import data.pfun variables {α : Type*} {β : Type*} {ι : Sort*} open pfun noncomputable def glue (f_ : ι → α →. β) : α →. β := λ a, ⟨∃ i : ι, a ∈ dom (f_ i), λ ha, (f_ _ a).get (classical.some_spec ha)⟩ theorem glue_dom_eq_Union {f_ : ι → α →. β} {x : α} : dom (glue f_) = ⋃ i, dom (f_ i) := set.ext $ λ x, by { rw set.mem_Union, exact iff.rfl }
I'm less sure about the following theorem statement though:
theorem glue_eq {f_ : ι → α →. β} {i : ι} {x : α} (h : ∀ a i₁ i₂ h₁ h₂, (f_ i₁).fn a h₁ = (f_ i₂).fn a h₂) (hx : x ∈ dom (f_ i)) : (glue f_).fn x ⟨i, hx⟩ = (f_ i).fn x hx := sorry
apart from being a little verbose and suspiciously nonidiomatic, I'm not entirely sure it actually says what I want. What would be the right way of stating this result?
I'm using some code for paths and homotopies as a test case, and in some cases I found that I'd still want to glue (plain) functions together without worrying about this restriction stuff. I'm currently thinking about appending the lemmas about gluing partial functions to pfun.lean
, and having helper definitions available for some plainfunction cases in the function
namespace or something.
Kevin Buzzard (Jun 04 2019 at 22:12):
theorem glue_eq {f_ : ι → α →. β} {i : ι} {x : α} (h : ∀ a i₁ i₂ h₁ h₂, (f_ i₁).fn a h₁ = (f_ i₂).fn a h₂) (hx : x ∈ dom (f_ i)) : (glue f_).fn x ⟨i, hx⟩ = (f_ i).fn x hx := h _ _ _ _ _
Kevin Buzzard (Jun 04 2019 at 22:13):
I am not the person to talk to about idiomatic Lean but your theorem looks to me like it says what you want it to say.
Chris Hughes (Jun 04 2019 at 22:17):
Is that the proof? That was easy. Should we do the funny topology on roption
idea, so if all the sets are open the function returnin roption is continuous iff the subtype function is continuous.
Kevin Buzzard (Jun 04 2019 at 22:24):
Yes, that proof works for me. It was discovered like this:
begin unfold glue, refine h _ _ _ _ _  done?! end
I thought the discussion about the topology on roption
ended up undecided, with the issue being that Reid suggested several functors it could represent and we didn't know the best one.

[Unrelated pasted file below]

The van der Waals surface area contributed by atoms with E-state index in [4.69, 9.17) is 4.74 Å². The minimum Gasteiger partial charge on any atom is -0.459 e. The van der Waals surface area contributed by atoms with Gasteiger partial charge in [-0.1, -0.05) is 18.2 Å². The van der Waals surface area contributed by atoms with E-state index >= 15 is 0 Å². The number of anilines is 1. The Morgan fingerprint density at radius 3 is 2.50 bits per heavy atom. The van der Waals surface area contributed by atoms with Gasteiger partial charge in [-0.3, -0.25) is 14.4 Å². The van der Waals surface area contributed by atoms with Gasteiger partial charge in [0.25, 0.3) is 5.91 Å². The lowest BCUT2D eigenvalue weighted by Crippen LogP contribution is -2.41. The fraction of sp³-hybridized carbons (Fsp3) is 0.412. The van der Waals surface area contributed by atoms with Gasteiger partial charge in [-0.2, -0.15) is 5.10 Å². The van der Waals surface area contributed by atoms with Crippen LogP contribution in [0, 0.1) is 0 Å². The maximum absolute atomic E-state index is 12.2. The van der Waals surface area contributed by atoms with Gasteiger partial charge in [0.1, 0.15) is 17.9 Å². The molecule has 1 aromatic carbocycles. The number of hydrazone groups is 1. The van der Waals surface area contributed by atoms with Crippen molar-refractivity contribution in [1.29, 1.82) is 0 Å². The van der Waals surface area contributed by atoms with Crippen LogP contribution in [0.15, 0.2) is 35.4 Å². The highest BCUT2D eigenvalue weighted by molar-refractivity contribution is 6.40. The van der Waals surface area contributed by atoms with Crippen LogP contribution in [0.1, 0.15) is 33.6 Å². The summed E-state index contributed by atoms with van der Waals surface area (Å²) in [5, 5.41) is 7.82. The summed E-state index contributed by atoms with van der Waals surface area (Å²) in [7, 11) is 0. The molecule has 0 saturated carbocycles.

Mario Carneiro (Jun 04 2019 at 22:27):
I would say this is not idiomatic, in that you should avoid talking about fn
or get
if you can avoid it, in favor of the mem
relation. Here is a theorem you can prove about the function value without the equality constraint:
theorem glue_mem {f : ι → α →. β} {a : α} (ha : ∃ i, a ∈ dom (f i)) : ∃ i b, b ∈ f i a ∧ b ∈ glue f a := sorry
Mario Carneiro (Jun 04 2019 at 22:29):
and with the equality constraint:
theorem glue_eq_mem {f : ι → α →. β} (H : ∀ i i' a b b', b ∈ f i a → b' ∈ f i' a → b = b') {i : ι} {a : α} {b : β} (ha : b ∈ f i a) : b ∈ glue f a := sorry
Johan Commelin (Jun 05 2019 at 04:21):
I've always found the mem
relation counterintuitive... but I guess I'll get used to it.
Johan Commelin (Jun 05 2019 at 04:21):
/me goes of to refactor some of his code
Kevin Buzzard (Jun 05 2019 at 07:40):
theorem glue_eq_mem {f : ι → α →. β} (H : ∀ i i' a b b', b ∈ f i a → b' ∈ f i' a → b = b') {i : ι} {a : α} {b : β} (ha : b ∈ f i a) : b ∈ glue f a := begin cases ha with h1 h2, use ⟨i, h1⟩, exact H _ i a _ b ⟨_, rfl⟩ ⟨h1, h2⟩, end
Kevin Buzzard (Jun 05 2019 at 07:40):
exact H _ _ _ _ _ ⟨_, rfl⟩ ⟨h1, h2⟩,
also works
Jean Lo (Jun 05 2019 at 10:11):
oh, nice. I feel like the fact that the statements & proofs are so much shorter is a sign that this is an appropriate way to formalise these things.
Another idiom question: in @Mario Carneiro 's theorem statements, glue_mem
asks for an existence statement ha : ∃ i, a ∈ dom (f i)
, but glue_eq_mem
wants the user to specify which i
has a
in the domain. What is the reason for this?
About the roption
topology thing: the lemmas from the topology library that are currently relevant to the stuff I'm doing phrase things in terms of functions from subtypes, which I think will work pretty well with the code for gluing in this thread. I should go construct some concrete piecewise functions to see if anything turns out to be unexpectedly painful.